Tuesday, November 3, 2015

DIY Scary Fairy Costume

Remember the spiderweb dress that I wore for Halloween last year? So do I, and while wearing a costume twice is just not my M.O., it had too much potential to just throw or give it away.

I decided I would use it to make a pair of fairy wings, since I always see them at Renaissance fairs and secretly wish I had a pair of my own. The last pair of wings I made was rather puny, so I wanted these to be imposingly large.

I started by sketching out a few wing ideas, before finally settling on the bat-wing silhouette, which I then traced onto a large piece of paper. I made a few adjustments, so by the time I was done, it looked like a bunch of unrecognizable lines, but I knew which ones I wanted to follow.

I then deconstructed 4 coat hangers. I used two pairs of pliers to untwist and straighten the wires as well as I could (still couldn't get it perfect). For a while, I wrapped the pliers in tape so they wouldn't damage the finish on the hangers, but the tape was demolished so quickly, I gave up on that idea.

Once the hangers were straight, I bent them, using my hands and the pliers, into the shape of the wings.

One wire wasn't big enough for a whole wing, so I had to twist two wires together at one of the wing's joints.

The really hard part was figuring out a way to attach them to my body. They were surprisingly heavy, so I needed an industrial-strength solution! Eventually, I twisted the long tails of each around each other so they would meet at the center of my back and secured them with smaller wire and some epoxy. I then bent the remaining ends into a wavy shape and blunted the tips with a wrap of duct tape. I then threaded a belt over and under the waves so it couldn't slip out, and wrapped it around my chest. It was a reasonably sturdy solution, but still the wings collapsed too far to the side, so I later had my boyfriend wrap a twist tie around them near the base so they couldn't separate as much.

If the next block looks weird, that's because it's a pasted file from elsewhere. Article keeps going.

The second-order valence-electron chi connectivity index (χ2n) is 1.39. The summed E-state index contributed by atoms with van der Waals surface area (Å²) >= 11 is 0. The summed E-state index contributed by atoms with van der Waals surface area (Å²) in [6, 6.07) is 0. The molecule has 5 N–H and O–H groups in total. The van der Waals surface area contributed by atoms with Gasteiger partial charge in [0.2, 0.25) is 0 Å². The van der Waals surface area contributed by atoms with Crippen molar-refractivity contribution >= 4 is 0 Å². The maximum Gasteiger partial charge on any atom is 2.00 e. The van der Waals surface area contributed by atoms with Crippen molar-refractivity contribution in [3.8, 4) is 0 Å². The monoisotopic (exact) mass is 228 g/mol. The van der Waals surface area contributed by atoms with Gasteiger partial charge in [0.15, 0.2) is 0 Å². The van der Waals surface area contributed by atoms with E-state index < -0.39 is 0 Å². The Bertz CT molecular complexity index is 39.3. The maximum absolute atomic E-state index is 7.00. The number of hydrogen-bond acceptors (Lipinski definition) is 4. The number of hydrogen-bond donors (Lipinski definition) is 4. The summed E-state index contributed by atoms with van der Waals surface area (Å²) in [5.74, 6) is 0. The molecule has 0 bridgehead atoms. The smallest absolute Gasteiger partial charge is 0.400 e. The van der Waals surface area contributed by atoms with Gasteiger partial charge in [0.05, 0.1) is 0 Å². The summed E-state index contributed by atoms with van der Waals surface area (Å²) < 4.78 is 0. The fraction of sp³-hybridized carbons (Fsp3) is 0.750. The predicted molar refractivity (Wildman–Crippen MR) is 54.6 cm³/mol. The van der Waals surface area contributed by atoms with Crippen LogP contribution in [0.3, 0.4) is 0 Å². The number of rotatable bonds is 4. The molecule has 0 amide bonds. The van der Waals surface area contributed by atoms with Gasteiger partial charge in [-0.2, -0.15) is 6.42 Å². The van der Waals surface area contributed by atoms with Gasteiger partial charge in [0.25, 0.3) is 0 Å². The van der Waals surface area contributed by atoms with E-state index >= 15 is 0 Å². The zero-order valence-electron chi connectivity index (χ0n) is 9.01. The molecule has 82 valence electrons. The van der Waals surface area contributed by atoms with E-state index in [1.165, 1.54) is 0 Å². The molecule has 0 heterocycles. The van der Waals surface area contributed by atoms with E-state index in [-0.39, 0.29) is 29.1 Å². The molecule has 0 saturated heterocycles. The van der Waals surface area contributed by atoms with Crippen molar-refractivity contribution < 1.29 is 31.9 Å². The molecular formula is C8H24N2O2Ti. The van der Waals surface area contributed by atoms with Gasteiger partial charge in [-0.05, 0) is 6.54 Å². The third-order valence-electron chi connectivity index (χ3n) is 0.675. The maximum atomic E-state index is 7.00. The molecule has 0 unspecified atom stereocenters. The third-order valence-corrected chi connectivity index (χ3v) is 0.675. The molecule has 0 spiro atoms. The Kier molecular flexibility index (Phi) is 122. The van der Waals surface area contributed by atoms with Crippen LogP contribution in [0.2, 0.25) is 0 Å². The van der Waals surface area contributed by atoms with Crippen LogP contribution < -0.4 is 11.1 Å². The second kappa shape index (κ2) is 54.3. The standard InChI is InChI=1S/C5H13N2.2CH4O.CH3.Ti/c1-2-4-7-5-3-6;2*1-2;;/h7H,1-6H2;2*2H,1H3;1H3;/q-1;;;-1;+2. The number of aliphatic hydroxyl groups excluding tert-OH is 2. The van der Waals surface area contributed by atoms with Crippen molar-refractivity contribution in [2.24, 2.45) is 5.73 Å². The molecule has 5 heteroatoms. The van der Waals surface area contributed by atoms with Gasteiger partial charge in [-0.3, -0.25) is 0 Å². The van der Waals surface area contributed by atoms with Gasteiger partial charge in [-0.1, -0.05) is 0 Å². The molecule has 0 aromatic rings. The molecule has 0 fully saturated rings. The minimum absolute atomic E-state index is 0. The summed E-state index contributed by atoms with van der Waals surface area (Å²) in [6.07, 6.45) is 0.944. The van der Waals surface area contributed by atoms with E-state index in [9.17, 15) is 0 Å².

Once the shaping was complete, I wrapped the frames in black sports tape to mask the wire's rather distracting glossiness.

Then, I laid out each wing on a piece of the former spiderweb dress and cut out an approximate wing shape from the fabric. Some stretching of the fabric was required (and desired, so that the fabric would stay taut) to make the whole wing fit.

Then, using craft glue, and all the binder clips at my disposal, I wrapped the fabric around the edges of the frame in segments and held it in place with the clips. When the glue on one segment was dry, I would remove the binder clips and do another segment. So this process actually took me a couple of days. I took a few pictures of this step, but they seem to have disappeared!

Now that the wings were done, the rest of the costume was the easy part!

I had a pair of spiderweb-pattern patterned mesh tights that were the perfect complement to the wings. I wore a black uneven-hem halter dress (this one) and then, the pièce de résistance, a forest green corset that I got at Rugged Wearhouse for 3 dollars and have been holding onto for the perfect occasion. 

This time, much to his relief, I didn't make the dog wear a costume.

I made a pair of arm warmers out of the original sleeves of the dress. That was easy—I just cut a small hole in the side seam where my thumb should go.

I couldn't do much with my hair that really screamed "dark fairy" to me, sadly, but the rest of the costume pleased me pretty well. I added a pet spider, the very same spider that graced my head in the spiderweb costume of last year.

 For the finishing touch, my go-to scary eye makeup: A dramatic cat-eye and green shadow to go with the corset!

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